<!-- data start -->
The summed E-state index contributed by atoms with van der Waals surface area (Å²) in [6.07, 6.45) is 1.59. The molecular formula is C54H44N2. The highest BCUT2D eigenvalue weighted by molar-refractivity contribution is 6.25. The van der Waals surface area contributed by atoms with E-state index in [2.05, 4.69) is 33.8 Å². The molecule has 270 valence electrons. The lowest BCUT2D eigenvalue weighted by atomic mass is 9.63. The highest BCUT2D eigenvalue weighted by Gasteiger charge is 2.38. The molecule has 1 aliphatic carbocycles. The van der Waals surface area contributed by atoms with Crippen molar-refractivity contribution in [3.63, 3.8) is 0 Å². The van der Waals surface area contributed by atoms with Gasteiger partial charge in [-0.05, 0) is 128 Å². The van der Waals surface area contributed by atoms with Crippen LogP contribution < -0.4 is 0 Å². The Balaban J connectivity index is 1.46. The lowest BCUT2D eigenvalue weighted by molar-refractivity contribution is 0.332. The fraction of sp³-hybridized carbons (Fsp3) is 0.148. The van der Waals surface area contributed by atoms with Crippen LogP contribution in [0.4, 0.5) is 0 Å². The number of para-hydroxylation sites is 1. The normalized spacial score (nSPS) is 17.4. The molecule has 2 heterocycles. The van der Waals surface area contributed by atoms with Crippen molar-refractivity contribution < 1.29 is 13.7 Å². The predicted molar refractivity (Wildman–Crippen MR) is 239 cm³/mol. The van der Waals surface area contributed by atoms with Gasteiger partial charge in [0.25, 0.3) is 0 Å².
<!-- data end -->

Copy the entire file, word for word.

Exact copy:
The summed E-state index contributed by atoms with van der Waals surface area (Å²) in [6.07, 6.45) is 1.59. The molecular formula is C54H44N2. The highest BCUT2D eigenvalue weighted by molar-refractivity contribution is 6.25. The van der Waals surface area contributed by atoms with E-state index in [2.05, 4.69) is 33.8 Å². The molecule has 270 valence electrons. The lowest BCUT2D eigenvalue weighted by atomic mass is 9.63. The highest BCUT2D eigenvalue weighted by Gasteiger charge is 2.38. The molecule has 1 aliphatic carbocycles. The van der Waals surface area contributed by atoms with Crippen molar-refractivity contribution in [3.63, 3.8) is 0 Å². The van der Waals surface area contributed by atoms with Gasteiger partial charge in [-0.05, 0) is 128 Å². The van der Waals surface area contributed by atoms with Crippen LogP contribution < -0.4 is 0 Å². The Balaban J connectivity index is 1.46. The lowest BCUT2D eigenvalue weighted by molar-refractivity contribution is 0.332. The fraction of sp³-hybridized carbons (Fsp3) is 0.148. The van der Waals surface area contributed by atoms with Crippen LogP contribution in [0.4, 0.5) is 0 Å². The number of para-hydroxylation sites is 1. The normalized spacial score (nSPS) is 17.4. The molecule has 2 heterocycles. The van der Waals surface area contributed by atoms with Crippen molar-refractivity contribution < 1.29 is 13.7 Å². The predicted molar refractivity (Wildman–Crippen MR) is 239 cm³/mol. The van der Waals surface area contributed by atoms with Gasteiger partial charge in [0.25, 0.3) is 0 Å².